reply to post by kidflash2008
Let's assume that eroticism is linked more to romanticism - an attraction of the spirit, or "love" - than the physical.
Well, there's an old debate which is very biologically deterministic (and therefore, I find, problematic) that the male brain is only excited by
porn, while the female brain leans more towards the erotic atmosphere.
I'm not sure this argument concering sexuality is the over-riding element here. Shower scenes and lockers can be erotic, but since the 1970s this
leans toward porn, and movies don't deal with it as such. When they do it is to work with an erotic atmosphere, or often such scenes are linked with
male-rape and violence (such as "History American X"). There are also rape scenes in straight contexts, but for me that's not homoeroticism, or any
kind of eroticism.
Nudity is not really erotic in itself, often quite the opposite. In fact, I think that puritanical societies make the "hidden" erotic, and draw
undue attention to certain body parts, particularly the opposite sex, with censorship. That is why open "porn" is sexual but never erotic.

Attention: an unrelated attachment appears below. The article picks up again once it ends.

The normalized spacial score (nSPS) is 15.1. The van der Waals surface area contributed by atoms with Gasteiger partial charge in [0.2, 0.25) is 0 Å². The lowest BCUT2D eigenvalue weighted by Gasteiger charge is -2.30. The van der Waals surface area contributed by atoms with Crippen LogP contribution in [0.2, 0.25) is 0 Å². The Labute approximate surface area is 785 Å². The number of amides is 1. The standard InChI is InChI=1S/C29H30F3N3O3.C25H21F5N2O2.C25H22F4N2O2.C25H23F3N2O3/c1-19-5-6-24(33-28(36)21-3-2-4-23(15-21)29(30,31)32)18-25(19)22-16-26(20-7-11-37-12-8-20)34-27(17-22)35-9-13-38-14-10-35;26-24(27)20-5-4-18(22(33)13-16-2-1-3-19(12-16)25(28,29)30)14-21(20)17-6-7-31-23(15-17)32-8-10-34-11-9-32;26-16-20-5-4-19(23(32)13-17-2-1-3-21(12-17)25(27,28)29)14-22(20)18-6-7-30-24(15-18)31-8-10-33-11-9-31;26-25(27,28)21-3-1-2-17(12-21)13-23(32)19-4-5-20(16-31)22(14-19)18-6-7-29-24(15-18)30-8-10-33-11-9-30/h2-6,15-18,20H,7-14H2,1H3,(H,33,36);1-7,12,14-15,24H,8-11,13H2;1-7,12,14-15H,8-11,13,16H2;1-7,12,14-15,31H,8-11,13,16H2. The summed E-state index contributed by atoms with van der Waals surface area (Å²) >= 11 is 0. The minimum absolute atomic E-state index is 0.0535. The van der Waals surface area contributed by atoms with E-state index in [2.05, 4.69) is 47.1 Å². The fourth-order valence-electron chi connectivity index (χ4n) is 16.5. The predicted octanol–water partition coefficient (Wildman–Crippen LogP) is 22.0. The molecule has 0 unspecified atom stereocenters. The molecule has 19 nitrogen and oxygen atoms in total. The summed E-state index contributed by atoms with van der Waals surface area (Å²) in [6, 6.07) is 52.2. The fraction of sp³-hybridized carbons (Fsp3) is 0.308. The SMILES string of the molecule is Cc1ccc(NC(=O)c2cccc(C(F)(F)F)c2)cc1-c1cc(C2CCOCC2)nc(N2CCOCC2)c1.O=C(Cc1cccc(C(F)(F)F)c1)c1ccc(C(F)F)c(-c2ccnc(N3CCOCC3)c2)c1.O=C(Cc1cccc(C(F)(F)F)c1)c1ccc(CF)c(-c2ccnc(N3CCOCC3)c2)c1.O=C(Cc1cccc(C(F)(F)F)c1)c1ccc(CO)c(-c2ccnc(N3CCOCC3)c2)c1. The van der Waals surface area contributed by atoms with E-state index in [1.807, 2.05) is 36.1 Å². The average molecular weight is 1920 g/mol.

But one could say that "porn" is private, but same-sex attraction as camaraderie, love, expectation and sacrifice is a public matter that defines
gender identies and relations (even political manipulation).
I've also seen many a locker room, but I can't say they've left any lasting impression, unlike much of the material here. I also can't say that
I've been turned on or expected that in any way - but I have felt something profoundly human in every post and link.
You raise some great points (what do others think?), but the glue that holds us together as humans is not just violence, rape and overt sex. lt is
also mostly caring, tenderness and love... darn me, that was hard to admit.
(And I suppose, film is a genre with its own codes and readings, so we should never read our reality by its language.)
[edit on 19-5-2010 by halfoldman]